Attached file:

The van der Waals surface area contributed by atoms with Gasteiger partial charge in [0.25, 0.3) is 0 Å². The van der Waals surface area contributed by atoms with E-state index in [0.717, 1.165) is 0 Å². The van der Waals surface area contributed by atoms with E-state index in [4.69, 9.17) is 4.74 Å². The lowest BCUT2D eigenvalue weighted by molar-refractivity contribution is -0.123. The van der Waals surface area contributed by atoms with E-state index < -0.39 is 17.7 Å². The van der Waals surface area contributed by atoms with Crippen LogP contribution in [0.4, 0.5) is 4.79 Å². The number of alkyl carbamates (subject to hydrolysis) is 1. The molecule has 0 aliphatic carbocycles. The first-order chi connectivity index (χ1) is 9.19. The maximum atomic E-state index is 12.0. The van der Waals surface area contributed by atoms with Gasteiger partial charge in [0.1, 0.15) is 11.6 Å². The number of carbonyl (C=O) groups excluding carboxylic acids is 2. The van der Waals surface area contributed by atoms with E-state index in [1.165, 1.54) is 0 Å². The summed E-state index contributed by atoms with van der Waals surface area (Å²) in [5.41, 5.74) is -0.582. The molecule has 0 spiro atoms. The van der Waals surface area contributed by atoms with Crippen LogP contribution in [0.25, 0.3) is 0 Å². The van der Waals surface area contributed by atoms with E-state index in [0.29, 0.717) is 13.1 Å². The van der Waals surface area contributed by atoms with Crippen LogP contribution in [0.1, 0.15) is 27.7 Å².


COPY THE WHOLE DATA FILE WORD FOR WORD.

The van der Waals surface area contributed by atoms with Gasteiger partial charge in [0.25, 0.3) is 0 Å². The van der Waals surface area contributed by atoms with E-state index in [0.717, 1.165) is 0 Å². The van der Waals surface area contributed by atoms with E-state index in [4.69, 9.17) is 4.74 Å². The lowest BCUT2D eigenvalue weighted by molar-refractivity contribution is -0.123. The van der Waals surface area contributed by atoms with E-state index < -0.39 is 17.7 Å². The van der Waals surface area contributed by atoms with Crippen LogP contribution in [0.4, 0.5) is 4.79 Å². The number of alkyl carbamates (subject to hydrolysis) is 1. The molecule has 0 aliphatic carbocycles. The first-order chi connectivity index (χ1) is 9.19. The maximum atomic E-state index is 12.0. The van der Waals surface area contributed by atoms with Gasteiger partial charge in [0.1, 0.15) is 11.6 Å². The number of carbonyl (C=O) groups excluding carboxylic acids is 2. The van der Waals surface area contributed by atoms with E-state index in [1.165, 1.54) is 0 Å². The summed E-state index contributed by atoms with van der Waals surface area (Å²) in [5.41, 5.74) is -0.582. The molecule has 0 spiro atoms. The van der Waals surface area contributed by atoms with Crippen LogP contribution in [0.25, 0.3) is 0 Å². The van der Waals surface area contributed by atoms with E-state index in [0.29, 0.717) is 13.1 Å². The van der Waals surface area contributed by atoms with Crippen LogP contribution in [0.1, 0.15) is 27.7 Å².